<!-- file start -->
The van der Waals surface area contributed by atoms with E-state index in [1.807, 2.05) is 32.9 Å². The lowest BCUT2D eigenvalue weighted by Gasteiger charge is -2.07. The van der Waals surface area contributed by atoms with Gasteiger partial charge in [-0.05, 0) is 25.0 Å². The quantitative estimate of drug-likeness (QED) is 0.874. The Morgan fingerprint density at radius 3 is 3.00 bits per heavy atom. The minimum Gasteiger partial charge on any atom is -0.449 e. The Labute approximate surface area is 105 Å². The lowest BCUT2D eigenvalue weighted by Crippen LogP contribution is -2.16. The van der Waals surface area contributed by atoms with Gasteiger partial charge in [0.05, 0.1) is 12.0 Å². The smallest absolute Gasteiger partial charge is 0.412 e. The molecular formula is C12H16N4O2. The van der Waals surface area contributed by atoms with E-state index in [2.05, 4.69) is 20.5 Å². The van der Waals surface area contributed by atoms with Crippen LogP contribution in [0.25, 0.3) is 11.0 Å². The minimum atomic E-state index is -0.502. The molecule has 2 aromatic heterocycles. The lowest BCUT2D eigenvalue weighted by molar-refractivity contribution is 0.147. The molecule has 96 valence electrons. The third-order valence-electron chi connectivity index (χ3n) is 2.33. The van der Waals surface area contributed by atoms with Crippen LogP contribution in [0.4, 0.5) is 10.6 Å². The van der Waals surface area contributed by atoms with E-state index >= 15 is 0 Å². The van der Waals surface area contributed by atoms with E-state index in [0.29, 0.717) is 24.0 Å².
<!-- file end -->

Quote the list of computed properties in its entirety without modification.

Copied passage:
The van der Waals surface area contributed by atoms with E-state index in [1.807, 2.05) is 32.9 Å². The lowest BCUT2D eigenvalue weighted by Gasteiger charge is -2.07. The van der Waals surface area contributed by atoms with Gasteiger partial charge in [-0.05, 0) is 25.0 Å². The quantitative estimate of drug-likeness (QED) is 0.874. The Morgan fingerprint density at radius 3 is 3.00 bits per heavy atom. The minimum Gasteiger partial charge on any atom is -0.449 e. The Labute approximate surface area is 105 Å². The lowest BCUT2D eigenvalue weighted by Crippen LogP contribution is -2.16. The van der Waals surface area contributed by atoms with Gasteiger partial charge in [0.05, 0.1) is 12.0 Å². The smallest absolute Gasteiger partial charge is 0.412 e. The molecular formula is C12H16N4O2. The van der Waals surface area contributed by atoms with E-state index in [2.05, 4.69) is 20.5 Å². The van der Waals surface area contributed by atoms with Crippen LogP contribution in [0.25, 0.3) is 11.0 Å². The minimum atomic E-state index is -0.502. The molecule has 2 aromatic heterocycles. The lowest BCUT2D eigenvalue weighted by molar-refractivity contribution is 0.147. The molecule has 96 valence electrons. The third-order valence-electron chi connectivity index (χ3n) is 2.33. The van der Waals surface area contributed by atoms with Crippen LogP contribution in [0.4, 0.5) is 10.6 Å². The van der Waals surface area contributed by atoms with E-state index >= 15 is 0 Å². The van der Waals surface area contributed by atoms with E-state index in [0.29, 0.717) is 24.0 Å².